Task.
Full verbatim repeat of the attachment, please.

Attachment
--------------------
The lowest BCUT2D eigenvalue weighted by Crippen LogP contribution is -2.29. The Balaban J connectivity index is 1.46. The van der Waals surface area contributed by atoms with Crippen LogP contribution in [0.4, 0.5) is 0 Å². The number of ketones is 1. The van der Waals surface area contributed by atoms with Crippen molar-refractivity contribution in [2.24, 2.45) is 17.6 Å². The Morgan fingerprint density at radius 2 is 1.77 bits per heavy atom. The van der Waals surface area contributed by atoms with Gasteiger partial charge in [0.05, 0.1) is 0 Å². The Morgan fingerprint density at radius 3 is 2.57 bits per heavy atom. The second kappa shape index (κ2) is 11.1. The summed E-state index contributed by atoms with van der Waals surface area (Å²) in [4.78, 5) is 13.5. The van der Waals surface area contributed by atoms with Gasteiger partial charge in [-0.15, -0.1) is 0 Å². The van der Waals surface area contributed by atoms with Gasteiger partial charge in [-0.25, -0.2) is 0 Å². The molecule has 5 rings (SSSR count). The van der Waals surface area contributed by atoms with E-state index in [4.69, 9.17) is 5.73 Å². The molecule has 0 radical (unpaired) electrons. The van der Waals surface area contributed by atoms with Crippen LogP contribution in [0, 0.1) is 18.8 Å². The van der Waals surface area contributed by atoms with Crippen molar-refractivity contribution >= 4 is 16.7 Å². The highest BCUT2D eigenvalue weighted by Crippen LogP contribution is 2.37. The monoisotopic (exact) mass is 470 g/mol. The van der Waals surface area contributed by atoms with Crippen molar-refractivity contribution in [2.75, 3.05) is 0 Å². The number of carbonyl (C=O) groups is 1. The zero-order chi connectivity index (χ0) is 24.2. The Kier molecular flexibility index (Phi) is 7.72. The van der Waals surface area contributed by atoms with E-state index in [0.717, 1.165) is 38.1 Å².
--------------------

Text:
The lowest BCUT2D eigenvalue weighted by Crippen LogP contribution is -2.29. The Balaban J connectivity index is 1.46. The van der Waals surface area contributed by atoms with Crippen LogP contribution in [0.4, 0.5) is 0 Å². The number of ketones is 1. The van der Waals surface area contributed by atoms with Crippen molar-refractivity contribution in [2.24, 2.45) is 17.6 Å². The Morgan fingerprint density at radius 2 is 1.77 bits per heavy atom. The van der Waals surface area contributed by atoms with Gasteiger partial charge in [0.05, 0.1) is 0 Å². The Morgan fingerprint density at radius 3 is 2.57 bits per heavy atom. The second kappa shape index (κ2) is 11.1. The summed E-state index contributed by atoms with van der Waals surface area (Å²) in [4.78, 5) is 13.5. The van der Waals surface area contributed by atoms with Gasteiger partial charge in [-0.15, -0.1) is 0 Å². The van der Waals surface area contributed by atoms with Gasteiger partial charge in [-0.25, -0.2) is 0 Å². The molecule has 5 rings (SSSR count). The van der Waals surface area contributed by atoms with E-state index in [4.69, 9.17) is 5.73 Å². The molecule has 0 radical (unpaired) electrons. The van der Waals surface area contributed by atoms with Crippen LogP contribution in [0, 0.1) is 18.8 Å². The van der Waals surface area contributed by atoms with Crippen molar-refractivity contribution >= 4 is 16.7 Å². The highest BCUT2D eigenvalue weighted by Crippen LogP contribution is 2.37. The monoisotopic (exact) mass is 470 g/mol. The van der Waals surface area contributed by atoms with Crippen molar-refractivity contribution in [2.75, 3.05) is 0 Å². The number of carbonyl (C=O) groups is 1. The zero-order chi connectivity index (χ0) is 24.2. The Kier molecular flexibility index (Phi) is 7.72. The van der Waals surface area contributed by atoms with E-state index in [0.717, 1.165) is 38.1 Å².